Some say brand journalism is the new PR. They might be right.
Earning media coverage in the traditional fashion is now more difficult because of staff reductions and space constraints at newspapers. The decline in the number of journalists means fewer opportunities to garner media placements.
These days, if public relations practitioners want to win publicity, they might have to write (or video) the story themselves.
Brand journalism—sometimes called corporate journalism or corporate media—can increase website traffic, educate stakeholders, publicize the organization’s good deeds and attract customers. PR writers are mistaken, however, if they believe they can produce top-quality brand journalism by posting corporate marketing literature on the company blog.
PR pros have to abandon long-held practices. Writers accustomed to producing advertorials or other types of marketing and PR copy are ill-suited to the task. Here are some tips to produce outstanding brand journalism:
1. Start slowly. Build the site gradually. “Starting with walking seems obvious, but not everybody does it. It not only builds your experience in a manageable way; it also helps gain essential internal cooperation,” writes Todd Blecher, communications director at Boeing.
2. Work like a journalist. Maintain a neutral tone that lacks marketing-speak, which customers readily spot—and reject. Cite authoritative experts and documented facts.
Writers with journalism backgrounds can bring the needed skills. Instead of writing about or videoing your company and products, cover your industry. Focus on the issues and trends that matter most to your customers and prospects, and spend time on research and analysis to uncover new angles on an existing subject.
“Showcase your unique opinions and point of views and give people relevant information in a conversational journalistic manner, while keeping the content fresh and engaging,” advises Regalix.
3. Become a storyteller. A storytelling approach that features a protagonist overcoming a difficulty will grab and keep the audience’s attention. Start with a problem; conclude with a solution.
4. Study examples of outstanding corporate journalism. There are plenty.
Cisco’s news site features breaking tech industry news and company content, including blog posts and videos. American Express’ Open Forum started out as an online kiosk for small businesses, but it has grown into a leading brand journalism site. Adobe’s CMO opines in featured articles on topics as diverse as artificial intelligence and U.S. Census Bureau. Walmart Today has cited U.S. manufacturing initiatives and a Polish candle-making company (a Walmart supplier) that opened a factory in the U.S.
5. Set boundaries. Identify which topics your team won’t touch and what subjects it will pursue. Most avoid religion and politics, instead featuring content that somehow relates to their brand. However, some excellent corporate sites cover topics that seem only remotely related to their business.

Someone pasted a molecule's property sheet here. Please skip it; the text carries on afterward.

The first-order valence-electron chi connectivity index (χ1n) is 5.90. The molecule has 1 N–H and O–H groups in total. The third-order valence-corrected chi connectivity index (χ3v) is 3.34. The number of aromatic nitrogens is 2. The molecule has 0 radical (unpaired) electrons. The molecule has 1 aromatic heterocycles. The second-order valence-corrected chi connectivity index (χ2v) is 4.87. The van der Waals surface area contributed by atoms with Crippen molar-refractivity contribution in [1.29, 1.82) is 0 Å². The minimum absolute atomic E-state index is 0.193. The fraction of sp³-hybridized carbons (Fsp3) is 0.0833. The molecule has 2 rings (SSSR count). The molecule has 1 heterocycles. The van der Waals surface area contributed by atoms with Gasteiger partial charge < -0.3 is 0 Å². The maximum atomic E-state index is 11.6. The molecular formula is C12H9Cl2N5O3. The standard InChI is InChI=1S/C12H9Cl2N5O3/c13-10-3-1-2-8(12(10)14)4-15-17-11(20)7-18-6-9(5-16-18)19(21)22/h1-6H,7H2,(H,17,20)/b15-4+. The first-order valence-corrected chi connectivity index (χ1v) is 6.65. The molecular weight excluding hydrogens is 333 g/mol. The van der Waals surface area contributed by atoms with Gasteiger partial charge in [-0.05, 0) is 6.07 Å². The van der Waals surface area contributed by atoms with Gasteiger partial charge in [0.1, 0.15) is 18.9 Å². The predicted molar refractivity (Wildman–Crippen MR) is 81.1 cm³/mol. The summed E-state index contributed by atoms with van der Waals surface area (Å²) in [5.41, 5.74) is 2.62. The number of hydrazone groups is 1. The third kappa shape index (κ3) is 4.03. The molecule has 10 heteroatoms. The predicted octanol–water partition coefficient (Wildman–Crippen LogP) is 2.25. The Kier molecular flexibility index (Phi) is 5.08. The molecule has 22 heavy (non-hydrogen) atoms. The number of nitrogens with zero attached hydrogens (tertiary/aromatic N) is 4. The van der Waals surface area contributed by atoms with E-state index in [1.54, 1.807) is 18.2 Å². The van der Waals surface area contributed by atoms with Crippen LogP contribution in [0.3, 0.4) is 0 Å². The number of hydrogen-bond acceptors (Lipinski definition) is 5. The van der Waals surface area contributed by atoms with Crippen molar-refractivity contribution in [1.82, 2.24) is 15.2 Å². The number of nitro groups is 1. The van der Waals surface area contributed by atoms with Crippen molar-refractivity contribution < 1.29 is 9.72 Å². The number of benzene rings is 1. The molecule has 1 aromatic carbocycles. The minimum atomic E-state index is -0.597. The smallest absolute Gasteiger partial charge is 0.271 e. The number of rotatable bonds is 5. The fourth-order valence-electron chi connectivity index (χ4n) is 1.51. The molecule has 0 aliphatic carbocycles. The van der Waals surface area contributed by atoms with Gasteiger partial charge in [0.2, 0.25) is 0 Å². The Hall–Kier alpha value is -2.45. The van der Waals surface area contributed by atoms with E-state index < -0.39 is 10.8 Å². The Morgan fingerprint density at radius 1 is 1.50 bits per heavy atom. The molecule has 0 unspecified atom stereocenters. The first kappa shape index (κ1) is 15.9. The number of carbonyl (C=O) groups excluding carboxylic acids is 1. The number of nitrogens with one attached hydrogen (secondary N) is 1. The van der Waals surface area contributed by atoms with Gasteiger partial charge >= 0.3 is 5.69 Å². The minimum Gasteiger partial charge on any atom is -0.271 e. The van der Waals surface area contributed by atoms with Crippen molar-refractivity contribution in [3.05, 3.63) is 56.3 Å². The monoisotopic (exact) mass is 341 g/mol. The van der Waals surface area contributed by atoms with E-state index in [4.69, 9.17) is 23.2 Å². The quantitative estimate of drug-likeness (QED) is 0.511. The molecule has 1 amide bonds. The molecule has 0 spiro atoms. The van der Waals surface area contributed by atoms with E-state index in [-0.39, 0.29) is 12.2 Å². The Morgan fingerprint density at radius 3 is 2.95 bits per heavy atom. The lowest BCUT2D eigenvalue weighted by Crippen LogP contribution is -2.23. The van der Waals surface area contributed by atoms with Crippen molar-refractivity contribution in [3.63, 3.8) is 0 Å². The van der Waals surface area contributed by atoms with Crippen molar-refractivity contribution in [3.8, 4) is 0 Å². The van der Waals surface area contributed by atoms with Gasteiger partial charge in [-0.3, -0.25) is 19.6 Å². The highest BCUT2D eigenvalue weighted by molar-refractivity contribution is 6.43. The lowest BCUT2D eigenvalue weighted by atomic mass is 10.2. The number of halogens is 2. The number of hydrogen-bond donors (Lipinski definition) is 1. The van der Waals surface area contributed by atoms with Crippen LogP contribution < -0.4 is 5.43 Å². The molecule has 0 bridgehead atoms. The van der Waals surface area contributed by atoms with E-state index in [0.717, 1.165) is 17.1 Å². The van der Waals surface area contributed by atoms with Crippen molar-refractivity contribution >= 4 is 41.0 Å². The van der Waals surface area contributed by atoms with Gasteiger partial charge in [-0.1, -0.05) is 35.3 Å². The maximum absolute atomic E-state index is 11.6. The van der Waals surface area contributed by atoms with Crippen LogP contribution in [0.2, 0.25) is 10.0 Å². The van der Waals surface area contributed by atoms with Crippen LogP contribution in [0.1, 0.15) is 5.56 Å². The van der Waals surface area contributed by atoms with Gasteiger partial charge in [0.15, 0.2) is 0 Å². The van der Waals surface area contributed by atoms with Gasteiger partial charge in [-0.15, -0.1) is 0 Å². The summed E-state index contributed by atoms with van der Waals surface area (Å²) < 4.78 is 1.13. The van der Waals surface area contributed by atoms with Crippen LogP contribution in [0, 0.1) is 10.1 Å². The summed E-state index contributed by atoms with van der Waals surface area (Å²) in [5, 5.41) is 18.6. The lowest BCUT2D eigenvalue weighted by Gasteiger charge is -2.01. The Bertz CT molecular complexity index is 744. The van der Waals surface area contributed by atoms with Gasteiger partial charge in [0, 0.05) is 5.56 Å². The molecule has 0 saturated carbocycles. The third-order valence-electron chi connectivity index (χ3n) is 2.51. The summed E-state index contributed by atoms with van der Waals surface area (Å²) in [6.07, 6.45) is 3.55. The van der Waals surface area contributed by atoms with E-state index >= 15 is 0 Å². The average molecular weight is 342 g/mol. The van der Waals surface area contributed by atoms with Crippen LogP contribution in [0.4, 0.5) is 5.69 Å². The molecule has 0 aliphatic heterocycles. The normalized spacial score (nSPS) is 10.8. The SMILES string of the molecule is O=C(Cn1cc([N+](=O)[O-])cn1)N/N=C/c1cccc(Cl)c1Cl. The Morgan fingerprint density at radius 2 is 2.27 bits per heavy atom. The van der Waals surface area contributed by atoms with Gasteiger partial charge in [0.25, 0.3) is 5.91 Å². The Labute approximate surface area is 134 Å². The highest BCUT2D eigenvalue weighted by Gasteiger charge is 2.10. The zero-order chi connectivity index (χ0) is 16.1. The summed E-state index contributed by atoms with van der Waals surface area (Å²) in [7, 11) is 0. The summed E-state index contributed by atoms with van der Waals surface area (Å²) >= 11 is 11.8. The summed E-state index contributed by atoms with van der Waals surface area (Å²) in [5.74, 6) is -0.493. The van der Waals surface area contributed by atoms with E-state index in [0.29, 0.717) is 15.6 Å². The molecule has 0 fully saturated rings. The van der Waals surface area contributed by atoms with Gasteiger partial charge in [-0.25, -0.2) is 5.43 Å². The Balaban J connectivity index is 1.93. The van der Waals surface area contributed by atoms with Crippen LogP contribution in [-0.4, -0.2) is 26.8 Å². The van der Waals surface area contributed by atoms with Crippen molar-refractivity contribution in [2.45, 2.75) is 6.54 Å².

6. Promote the content on social media. Encourage all employees to share the content with their personal networks. Offer social media training, and let them pick the posts to share. Consider creating pre-written posts that the brand ambassadors can share. You can also boost the reach of selected posts through social media advertising. Also, partnering with other companies to share stories can be mutually beneficial.
7. Develop an editorial calendar. Match your topics to industry events. List upcoming industry conferences and other events and create content linked to those events. It’s important to schedule your calendar months in advance.
8. Hold editorial meetings. Regular staff meetings, a standard journalism practice, can help plan story topics and brainstorm ideas. Virtual meeting tools can help geographically dispersed teams and departments using outside content creators.
9. Experiment. Try new ideas, see how they work. If they don’t succeed, try adjusting them, or drop them and move on. Sometimes new tactics need time to gain traction.
10. Measure your efforts. Measurement can gauge readership and ROI and determine which content to develop. Examine metrics such as page views, time spent on site, comments and inbound links. A service that offers comprehensive social media monitoring and measurement of social media networks, blogs and online news sites provides additional data and insights far beyond Google Analytics. “If readers key in on Product A, you don’t want to write content on Product C,” says Mike Murray, founder of Online Marketing Coach.
Brand journalism has at least partly eclipsed media pitching. Why should PR pros strain to pitch to journalists when their organizations can become media outlets? Remember, though: Effective brand journalism requires dropping old PR and marketing practices and, instead, performing like a journalist.
A version of this post first appeared on the Glean.info blog.